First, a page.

Nestled in the lavish yet cozy Fairfax Theatre at The Arts Centre, a four hundred year old play prepares to take on new life. It is Much Ado About Nothing, presented by touring company Bell Shakespeare. Utilizing one of the centre’s smaller spaces lends an immediate intimacy with a minimal but striking tropically-themed set. Designer Pip Runciman has opted for a sort of mid-century modern aesthetic, dangling us in a visual limbo between past and present. Fitting, considering the line the material walks between conservative tradition and newer, more progressive ideas.
Some simple yet clever manipulation of prop and set pieces by the actors allows this basic set-up to serve as the varied settings within Messina. This was a mostly clean and uncomplicated approach, allowing the story to move along at pace. Parts of the set also doubled as storage compartments for props, meaning performers did not have to leave the stage or rely on stagehands. This kind of ingenuity is unsurprising, considering the necessarily portable nature of this touring production.
Peppered throughout the piece are some lovely musical moments, the cast showing themselves to be capable singers with several multi-layered vocal arrangements. The music accompanying them was a little hard to hear at times, but these occasions were still some of the highlights of the production. Balthasar wields a ukulele, giving us a folksy, charming version of ‘Sigh No More’, complete with egg shaker. Once again, these are choices that seem simultaneously modern, whilst also maintaining a timeless quality.
The costume design, also by Pip Runciman, is elegant, colourful and effective. The soldiers look like 21st century private school boys out on a stag do, the ladies dressed in smart, flowery casual. These outfits give us a relatable sense of the status of these characters, as Leonato’s vast estate could not be realistically depicted in the space. Instead, the well-chosen costumes make discerning statements about the sometimes difficult to follow social and interpersonal hierarchies within the play.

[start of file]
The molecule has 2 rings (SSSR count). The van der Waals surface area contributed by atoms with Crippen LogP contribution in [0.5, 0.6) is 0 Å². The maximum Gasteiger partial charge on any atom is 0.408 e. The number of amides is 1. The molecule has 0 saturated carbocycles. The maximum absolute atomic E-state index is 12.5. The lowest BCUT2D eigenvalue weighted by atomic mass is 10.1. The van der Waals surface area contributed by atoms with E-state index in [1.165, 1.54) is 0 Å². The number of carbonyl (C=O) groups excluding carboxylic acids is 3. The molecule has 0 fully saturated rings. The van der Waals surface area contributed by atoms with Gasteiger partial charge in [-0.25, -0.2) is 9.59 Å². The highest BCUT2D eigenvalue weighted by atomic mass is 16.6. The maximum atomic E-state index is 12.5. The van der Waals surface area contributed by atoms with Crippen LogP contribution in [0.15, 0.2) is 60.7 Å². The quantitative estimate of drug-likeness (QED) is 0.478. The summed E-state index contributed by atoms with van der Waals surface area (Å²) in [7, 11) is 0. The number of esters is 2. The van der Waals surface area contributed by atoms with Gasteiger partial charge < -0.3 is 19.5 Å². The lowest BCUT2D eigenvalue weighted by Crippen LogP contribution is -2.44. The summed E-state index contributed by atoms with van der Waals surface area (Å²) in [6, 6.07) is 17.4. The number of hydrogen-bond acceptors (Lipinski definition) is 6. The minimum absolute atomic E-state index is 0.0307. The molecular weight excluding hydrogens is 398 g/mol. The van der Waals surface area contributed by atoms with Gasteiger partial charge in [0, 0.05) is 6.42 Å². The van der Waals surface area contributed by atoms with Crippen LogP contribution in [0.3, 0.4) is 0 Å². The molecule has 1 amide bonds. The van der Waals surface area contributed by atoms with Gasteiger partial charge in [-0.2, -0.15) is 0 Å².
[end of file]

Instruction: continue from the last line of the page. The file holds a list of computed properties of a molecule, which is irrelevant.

The performances in this piece could be conflicting at times – some actors appearing to take a very different approach to the text than others. Perhaps it was simply opening night shakiness, but it seems the direction could have benefited from employing a more consistent and holistic process. At times we were gifted with a mastery of Shakespearean prose – at other times, one could be mistaken for thinking we were witnessing a secondary school rendition of a monologue. In a sense, the results of this were supreme highs and deadening lows, making for something of a whiplash-inducing experience.
Bell Shakespeare’s Much Ado About Nothing is a largely enjoyable and faithful take on the original, with some era-appropriate tweaks that serve to keep it relevant for a 2019 audience. The ensemble is well-knit for the most part, and anyone with a soft spot for the rom-com will no doubt find themselves grinning and weeping their way through one of the most well-regarded love stories of our time.